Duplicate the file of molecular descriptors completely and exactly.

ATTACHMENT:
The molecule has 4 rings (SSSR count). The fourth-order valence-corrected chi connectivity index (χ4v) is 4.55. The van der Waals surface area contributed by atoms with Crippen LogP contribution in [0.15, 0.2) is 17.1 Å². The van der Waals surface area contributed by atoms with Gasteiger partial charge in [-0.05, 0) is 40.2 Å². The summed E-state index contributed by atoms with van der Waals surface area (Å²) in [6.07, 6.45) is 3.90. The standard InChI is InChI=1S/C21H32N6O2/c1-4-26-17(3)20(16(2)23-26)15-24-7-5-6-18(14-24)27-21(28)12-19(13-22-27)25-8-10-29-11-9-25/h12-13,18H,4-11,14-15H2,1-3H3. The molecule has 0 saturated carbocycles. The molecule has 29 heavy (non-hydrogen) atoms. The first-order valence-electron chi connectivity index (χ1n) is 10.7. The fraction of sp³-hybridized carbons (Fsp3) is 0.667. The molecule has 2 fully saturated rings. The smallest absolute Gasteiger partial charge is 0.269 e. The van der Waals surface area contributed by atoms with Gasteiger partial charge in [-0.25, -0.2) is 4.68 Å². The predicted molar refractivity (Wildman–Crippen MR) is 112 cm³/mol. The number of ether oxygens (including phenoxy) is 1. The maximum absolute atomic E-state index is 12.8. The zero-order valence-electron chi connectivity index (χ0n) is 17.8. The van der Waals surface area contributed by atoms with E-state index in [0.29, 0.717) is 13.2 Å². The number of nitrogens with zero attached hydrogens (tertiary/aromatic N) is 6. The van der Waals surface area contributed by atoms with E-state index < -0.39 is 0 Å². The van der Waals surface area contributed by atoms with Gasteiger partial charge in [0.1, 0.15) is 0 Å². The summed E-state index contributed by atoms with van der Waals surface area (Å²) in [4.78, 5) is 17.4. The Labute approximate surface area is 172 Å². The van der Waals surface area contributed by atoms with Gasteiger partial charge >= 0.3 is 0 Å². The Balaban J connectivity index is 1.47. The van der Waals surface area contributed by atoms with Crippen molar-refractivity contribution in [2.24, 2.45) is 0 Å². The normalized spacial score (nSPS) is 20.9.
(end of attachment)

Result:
The molecule has 4 rings (SSSR count). The fourth-order valence-corrected chi connectivity index (χ4v) is 4.55. The van der Waals surface area contributed by atoms with Crippen LogP contribution in [0.15, 0.2) is 17.1 Å². The van der Waals surface area contributed by atoms with Gasteiger partial charge in [-0.05, 0) is 40.2 Å². The summed E-state index contributed by atoms with van der Waals surface area (Å²) in [6.07, 6.45) is 3.90. The standard InChI is InChI=1S/C21H32N6O2/c1-4-26-17(3)20(16(2)23-26)15-24-7-5-6-18(14-24)27-21(28)12-19(13-22-27)25-8-10-29-11-9-25/h12-13,18H,4-11,14-15H2,1-3H3. The molecule has 0 saturated carbocycles. The molecule has 29 heavy (non-hydrogen) atoms. The first-order valence-electron chi connectivity index (χ1n) is 10.7. The fraction of sp³-hybridized carbons (Fsp3) is 0.667. The molecule has 2 fully saturated rings. The smallest absolute Gasteiger partial charge is 0.269 e. The van der Waals surface area contributed by atoms with Gasteiger partial charge in [-0.25, -0.2) is 4.68 Å². The predicted molar refractivity (Wildman–Crippen MR) is 112 cm³/mol. The number of ether oxygens (including phenoxy) is 1. The maximum absolute atomic E-state index is 12.8. The zero-order valence-electron chi connectivity index (χ0n) is 17.8. The van der Waals surface area contributed by atoms with E-state index in [0.29, 0.717) is 13.2 Å². The number of nitrogens with zero attached hydrogens (tertiary/aromatic N) is 6. The van der Waals surface area contributed by atoms with E-state index < -0.39 is 0 Å². The van der Waals surface area contributed by atoms with Gasteiger partial charge in [0.1, 0.15) is 0 Å². The summed E-state index contributed by atoms with van der Waals surface area (Å²) in [4.78, 5) is 17.4. The Labute approximate surface area is 172 Å². The van der Waals surface area contributed by atoms with Gasteiger partial charge >= 0.3 is 0 Å². The Balaban J connectivity index is 1.47. The van der Waals surface area contributed by atoms with Crippen molar-refractivity contribution in [2.24, 2.45) is 0 Å². The normalized spacial score (nSPS) is 20.9.